The real difference is a view from within as opposed to without... Seeking to learn salsa, or be taught salsa... There is more to salsa, more than a physical harmony, more than what meets the eye... After patterns are taught the only road left to travel is in that search of salsa calling, some delay it, some never care to see it, others live it. It is up to each individual to make a choice, now or later, we'll all come to the cross-roads. When the "ZONE" falls upon our "advanced" skills, we'll notice those things that will inevitably transform our truth about salsa.
  8. borikensalsero

    borikensalsero Moderator

    GROUPY!!! :lol:

    Ahhh, only if, only if... ahhh, the ultimate expression of the soul through salsa; the portrial of faceless emotions by the body through "patterns" (using dancing-feets' defintion)

    The becoming of that fire/energy... The final journey of a dancer...
  9. Big10

    Big10 Member

    I agree with that concept, but the pure "pattern dancers" (in the negative sense) are the ones who appear not to be able to even take apart a long pattern. It's like once they start into the sequence of something they learned in class taking five 8-counts, well, they're stuck from beginning to end -- even if there's a big accent or musical change in the song that's actually being played in the club.

    As just one quick example, I once saw a friend doing a cool sequence he had learned in a workshop, so I asked him to show me a particularly cool move that was in the middle of it. The move I liked started on the "1" -- yet my friend simply couldn't demonstrate it to me without doing the basic outside turn and cross-body lead that the instructor had put at the beginning of the pattern.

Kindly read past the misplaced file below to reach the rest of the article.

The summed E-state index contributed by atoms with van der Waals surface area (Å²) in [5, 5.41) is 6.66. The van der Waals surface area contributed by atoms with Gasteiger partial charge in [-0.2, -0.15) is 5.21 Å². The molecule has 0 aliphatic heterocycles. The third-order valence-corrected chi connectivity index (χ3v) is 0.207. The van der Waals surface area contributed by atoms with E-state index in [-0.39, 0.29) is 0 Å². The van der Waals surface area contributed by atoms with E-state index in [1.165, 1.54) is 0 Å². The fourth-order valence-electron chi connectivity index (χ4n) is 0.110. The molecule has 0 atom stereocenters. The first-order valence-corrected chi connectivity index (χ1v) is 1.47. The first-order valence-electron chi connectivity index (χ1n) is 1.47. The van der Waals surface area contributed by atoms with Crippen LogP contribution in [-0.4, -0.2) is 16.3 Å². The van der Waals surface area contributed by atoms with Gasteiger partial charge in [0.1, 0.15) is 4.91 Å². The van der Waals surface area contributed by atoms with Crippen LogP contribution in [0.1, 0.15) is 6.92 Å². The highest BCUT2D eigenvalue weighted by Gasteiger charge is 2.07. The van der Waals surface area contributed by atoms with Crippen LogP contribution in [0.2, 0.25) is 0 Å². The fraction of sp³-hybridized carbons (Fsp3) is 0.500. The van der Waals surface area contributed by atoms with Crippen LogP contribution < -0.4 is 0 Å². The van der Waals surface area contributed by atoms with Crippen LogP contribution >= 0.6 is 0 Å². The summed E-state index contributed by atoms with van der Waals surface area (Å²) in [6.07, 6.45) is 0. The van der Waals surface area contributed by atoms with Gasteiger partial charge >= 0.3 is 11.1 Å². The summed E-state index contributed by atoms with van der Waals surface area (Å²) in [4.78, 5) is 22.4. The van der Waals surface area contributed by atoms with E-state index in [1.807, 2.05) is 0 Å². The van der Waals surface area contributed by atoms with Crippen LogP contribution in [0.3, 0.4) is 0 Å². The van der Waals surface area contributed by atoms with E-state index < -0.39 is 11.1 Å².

My friend has gotten better since then, but at the time he didn't have enough comfort with the dance to be able to change up what he had learned and "make it his own."
  10. DancePoet

    DancePoet Well-Known Member

    This is a fascinating thread!

    In my little dance world, which is mostly the studio I have been taking lessons at for a year, beginners are taught basic patterns of steps. It seems like a lodical way to start ones progress towards "real" dancing, how ever that may be defined.

    Already, I have discovered how limited the early patterns are. They get you around the floor or keep you moving to the music, but they don't give you much to really express the emotions and messages that the music creates. Additionally, it can be difficult to create a special experience with your partner without having more knowledge and the tools necessary to create one's own interpretative dance.

    Then as one progresses to learn more of the patterns that are being taught, new combinations of patterns can be used to create a more enjoyable experience. At the same time one can begin taking parts of different syllabus patterns to create new patterns, yet this is can be limiting, tricky, and some ideas end in failure, too.

    My experiences so far have not been with salsa. I have the most knowledge and experience with Tango and Cha-Cha which is where most of my experiments are being conducted. With these two styles I have found the ability to do different things away from the patterns taught, but the efforts are usually not met with approval by my instructor. There is concern expressed because of my interest in competitive dancing where knowing and executing the syllabus is very crucial to the judging. And I understand.

    However, during social dances the variations from the syllabus patterns often get smiles and giggles of approval from the followers I lead. The body language is occasionally along the lines of "what the heck?", yet the rest seem to be enjoying the uniqueness and playfulnees of the experience. I even caught my instructor enjoying an item or two with my Cha-Cha.